News Office (The Jakarta Post)
Sat, September 7, 2019
Legal uncertainties have kept foreign investors from investing in Indonesia, especially in new or green projects, Bank Indonesia (BI) senior vice governor Destry Damayanti said in Jakarta on Friday.
Licensing processes were more difficult for investors to measure than funding or labor issues, she added. Many permit application processes do not have clear deadlines and procedures, which discourages investors from setting up businesses in the country.
“In the future, investors will be invited to invest in brownfields [existing] projects, ”she said.
The 2019 Joint European Chambers Business Confidence Index (BCI) found investors unimpressed with economic stimulus provided as part of a series of economic policy programs implemented by the government since the beginning of last year.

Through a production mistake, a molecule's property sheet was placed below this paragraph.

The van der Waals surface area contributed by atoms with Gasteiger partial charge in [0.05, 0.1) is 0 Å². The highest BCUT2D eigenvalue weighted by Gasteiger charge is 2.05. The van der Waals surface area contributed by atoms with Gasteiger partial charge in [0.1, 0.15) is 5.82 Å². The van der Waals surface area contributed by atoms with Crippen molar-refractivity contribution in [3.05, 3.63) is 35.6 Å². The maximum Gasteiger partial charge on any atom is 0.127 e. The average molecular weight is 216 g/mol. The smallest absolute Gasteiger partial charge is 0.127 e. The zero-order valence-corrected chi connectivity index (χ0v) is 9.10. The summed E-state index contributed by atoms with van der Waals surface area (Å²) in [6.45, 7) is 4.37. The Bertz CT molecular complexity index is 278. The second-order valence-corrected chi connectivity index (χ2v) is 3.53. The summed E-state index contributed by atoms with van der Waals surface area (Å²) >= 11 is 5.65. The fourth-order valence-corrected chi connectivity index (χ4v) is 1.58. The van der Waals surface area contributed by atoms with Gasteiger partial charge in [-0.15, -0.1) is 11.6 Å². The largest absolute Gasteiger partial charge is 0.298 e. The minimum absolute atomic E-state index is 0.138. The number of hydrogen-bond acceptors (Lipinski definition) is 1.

Like last year, the regulatory environment and bureaucratic inefficiency remain the top two investment challenges, with 78% and 75% of respondents worrying about these aspects.
Investment, the second largest contributor to Indonesia’s GDP after household spending, grew slowly to 5.01% in the second quarter, down from the 5.85% expansion recorded in the same period last year, according to data from Statistics Indonesia (BPS).
The indicator contributed to a slowdown in GDP growth in Indonesia, which was recorded at 5.05% in the second quarter, its slowest pace in two years.
At the same time, higher foreign direct investment (FDI) is needed to ensure a lower risk of capital outflows in a volatile global market in the future, Destry said.
In July, capital inflows to Indonesia amounted to 170.1 trillion rupees (US $ 12 billion) in the form of stocks and sovereign bonds.
“It will be better if it is supported by high FDI,” said the former economist at Bank Mandiri. (aspic)